O Say Can You Hear? A Look at Our National Anthem’s Poetic Roots


The Poem that Inspired an Anthem

The “Star-Spangled Banner” was adopted as our national anthem in 1931, and its soaring melody and densely packed lyrics have been tripping up those tasked with performing it ever since.

The song has an unusual syntax because it was originally a poem, written by Francis Scott Key in 1814. While the Star-Spangled Banner is one of the more famous poems put to music, there are many others.

Other Poems Set to Music

It turns out many of our greatest poets inspired musicians and composers. Natalie Merchant set Emily Dickinson’s poem “Because I could not stop for Death” to music in 2005. The Shakespeare-penned song, “Under the Greenwood Tree,” which is performed by Amiens and Jacque in his play As You Like It, was covered by Donovan on his album A Gift from a Flower to a Garden in 1967.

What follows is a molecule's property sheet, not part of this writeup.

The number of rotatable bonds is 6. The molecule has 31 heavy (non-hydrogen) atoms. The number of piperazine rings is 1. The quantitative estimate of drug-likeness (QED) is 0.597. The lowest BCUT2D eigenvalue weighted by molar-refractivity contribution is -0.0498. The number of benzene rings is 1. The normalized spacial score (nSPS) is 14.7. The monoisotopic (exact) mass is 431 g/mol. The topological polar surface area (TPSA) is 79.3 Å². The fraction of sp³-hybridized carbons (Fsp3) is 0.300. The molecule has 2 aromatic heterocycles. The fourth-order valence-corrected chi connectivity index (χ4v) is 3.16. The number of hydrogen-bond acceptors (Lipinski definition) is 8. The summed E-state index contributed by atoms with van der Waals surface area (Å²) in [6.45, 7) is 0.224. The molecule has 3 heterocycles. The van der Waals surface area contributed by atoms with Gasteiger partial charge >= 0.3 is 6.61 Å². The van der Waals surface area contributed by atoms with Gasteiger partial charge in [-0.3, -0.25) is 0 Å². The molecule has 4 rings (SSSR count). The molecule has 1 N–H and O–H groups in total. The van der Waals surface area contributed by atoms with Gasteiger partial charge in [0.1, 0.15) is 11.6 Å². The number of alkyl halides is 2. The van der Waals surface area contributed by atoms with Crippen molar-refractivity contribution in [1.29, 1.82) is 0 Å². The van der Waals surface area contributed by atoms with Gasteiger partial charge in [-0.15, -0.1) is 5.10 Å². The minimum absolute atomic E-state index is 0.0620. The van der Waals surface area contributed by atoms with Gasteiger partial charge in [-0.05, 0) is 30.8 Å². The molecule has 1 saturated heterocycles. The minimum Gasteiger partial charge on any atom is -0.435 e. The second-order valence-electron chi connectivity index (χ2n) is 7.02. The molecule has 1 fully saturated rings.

The Poet Who Inspired so Much Music

But the poet with a particularly deep musical legacy is Edgar Allen Poe. Poe’s work has been inspiring composers and musicians across a broad range of genres for over a century. In 2003, Lou Reed released an album called The Raven, featuring spoken-word interpretations of Poe’s writing from actors like Steve Buscemi and Willem Dafoe. Other references to Poe’s work appear in songs from Bob Dylan and the White Stripes.

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